At the end of November, 2020 was looking like a sure bet to take the title as the warmest year on record.
But during December, the planet seems to have developed other plans.
This past month, unusually cool temperatures in the equatorial Pacific Ocean intensified and fanned out west of South America. That’s the fingerprint of a strengthening La Niña.
Here’s how sea surface temperatures in the Pacific Ocean departed from normal on Dec. 29, 2020. (Credit: Climate Reanalyzer)
You can see that fingerprint in the map above, which depicts temperature anomalies at the sea surface on December 29th. Note all of that blue chill cutting across a large portion of the Pacific.
Meanwhile, on the other side of the world, a cool shift also occurred in Eurasia.
Through November, much of the region suffered under extremely warm temperatures, spurring wildfires in Siberia and helping to drive Arctic sea ice to its second lowest extent on record. But then in December, an anomalous iciness descended on a large portion of the region.
Taken together, these cool shifts will tend to tamp down the global average temperature for the month of December, thereby slowing the planet’s rush toward a record-warm year.
Mind you, 2020 could still break the record previously set in 2016. It just doesn’t look like a shoo-in any longer. And no matter what, it will go down as one of the very warmest years in records dating back to the 1880s.
Crunching the Numbers
Zeke Hausfather, a scientist who directs the climate and energy program at the Breakthrough Institute, has completed an analysis of six different datasets used by independent groups of scientists to come up with climate rankings for each month, and at the end of every year. Based on his analysis, Hausfather predicts that one of them, NASA’s dataset, will show 2020 to be the warmest year. But five others will ultimately produce a tie with 2016.
“So in most datasets 2020 will be more or less tied with 2016 – at least within the margin of uncertainty in our global temperature reconstructions,” he wrote on Twitter. “That’s remarkable in a sense, given that 2020 is a La Niña year and 2016 was a super-El Niño event.”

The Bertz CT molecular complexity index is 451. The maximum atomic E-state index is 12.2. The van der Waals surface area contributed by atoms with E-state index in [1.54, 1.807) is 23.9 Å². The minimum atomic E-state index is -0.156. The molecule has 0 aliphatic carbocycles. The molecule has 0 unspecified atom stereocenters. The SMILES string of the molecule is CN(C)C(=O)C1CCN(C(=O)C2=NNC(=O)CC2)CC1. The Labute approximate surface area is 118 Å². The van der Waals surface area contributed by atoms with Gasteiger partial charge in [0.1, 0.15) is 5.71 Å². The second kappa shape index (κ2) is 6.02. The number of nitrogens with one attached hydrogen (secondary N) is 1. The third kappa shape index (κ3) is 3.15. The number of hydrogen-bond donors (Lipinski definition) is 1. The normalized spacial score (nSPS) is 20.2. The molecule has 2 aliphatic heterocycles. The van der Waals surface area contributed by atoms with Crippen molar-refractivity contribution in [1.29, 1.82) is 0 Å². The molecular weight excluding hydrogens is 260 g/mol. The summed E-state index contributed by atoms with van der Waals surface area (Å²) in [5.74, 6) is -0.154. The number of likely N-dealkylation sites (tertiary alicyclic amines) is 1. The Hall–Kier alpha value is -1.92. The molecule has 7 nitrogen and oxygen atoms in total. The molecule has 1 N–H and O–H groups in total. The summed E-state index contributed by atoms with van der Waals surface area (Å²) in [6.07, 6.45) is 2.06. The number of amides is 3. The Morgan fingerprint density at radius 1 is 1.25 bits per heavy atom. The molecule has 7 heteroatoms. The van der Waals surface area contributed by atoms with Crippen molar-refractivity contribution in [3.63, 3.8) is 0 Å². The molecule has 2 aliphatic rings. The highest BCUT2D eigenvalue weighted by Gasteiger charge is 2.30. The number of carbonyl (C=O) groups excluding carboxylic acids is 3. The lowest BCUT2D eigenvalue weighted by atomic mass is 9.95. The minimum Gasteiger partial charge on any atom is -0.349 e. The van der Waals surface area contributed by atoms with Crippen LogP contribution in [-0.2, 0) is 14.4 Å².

El Niño is La Niña’s warm brother, a climate phenomenon characterized by warmer than usual temperatures in the equatorial Pacific. And 2016’s El Niño (which actually began in 2015) was one of the strongest ever observed. This provided a very substantial boost to the global average temperature for the year — on top of human-caused global warming. The impact was so significant, in fact, that 2016 has retained the title for warmest year ever since, even as anthropogenic warming has continued.
So whether 2020 ends up besting 2016, tying with it, or coming in second, it will be remarkable — as Hausfather said — because of the significant cooling La Niña has provided late this year.
It’s also worth noting that another climate scientist, Karsten Haustein of the University of Oxford, came up with his own independent prediction, using NASA’s GISTEMP climate dataset. As he wrote on Twitter:
“With 99% of this epic rollercoaster of a year completed, time to reveal an estimate of 2020’s global temperature: As far as GISTEMP is concerned, it’s likely a draw with 2016, the warmest year so far. The reason 2020 didn’t end up beating 2016 is down to a rather ‘normal’ December compared to the record-warm Nov.”
What Might the New Year Bring?
Gavin Schmidt, a climate scientist who heads NASA’s Goddard Institute for Space Studies, where the GISTEMP dataset resides, has posted his own prediction to Twitter — for 2021, as well as this year. Based on Earth’s long-term warming trend plus the projected evolution of La Niña over the next few months, here’s what it looks like:
The long-term trend of global warming is seen in this graph by NASA’s Gavin Schmidt, plus different predictions for how 2020 and 2021 will turn out. (Source: Gavin Schmidt via Twitter)
The blue bar in the graph above shows the range of predicted outcomes for 2020 based on projections made last winter. These included projections on how the El Niño-Southern Oscillation phenomenon, or ENSO — the umbrella term for El Niño and La Niña — would evolve. Back then, the odds favored a slide toward warmer El Niño conditions. But now we know that La Niña arrived instead.
The small brown bar in the graph above shows the prediction for 2020 based solely on observations of how the year had shaped up through November.
And then we come to the green bar, which shows the range of predicted outcomes for 2021, based on what scientists think will happen with ENSO — namely, a continuation of cool La Niña conditions into the spring.
This projection shows 2021 shaping up as a bit cooler than recent years. Even so, Schmidt notes on Twitter that “2021 is highly likely to be another top 5 year, despite current La Niña. 7th year in a row > 1ºC warmer than 1880-1899.”
Long-Term Warming Continues
And Schmidt’s Tweet hints at the take-home message: The overall global warming trend, vividly portrayed by the rising red line in his graph, is more important than the year-to-year ups and downs — including which particular up is the current record holder.
As Hausfather puts it:
“Ultimately the media cares about new records a lot more than the climate does; whether 2020 is slightly above or slightly below 2016, what matters for the climate is the long-term warming trend, where we see clear evidence of human activity changing the climate.”
Of course, that’s actually something we’ve known for many years now.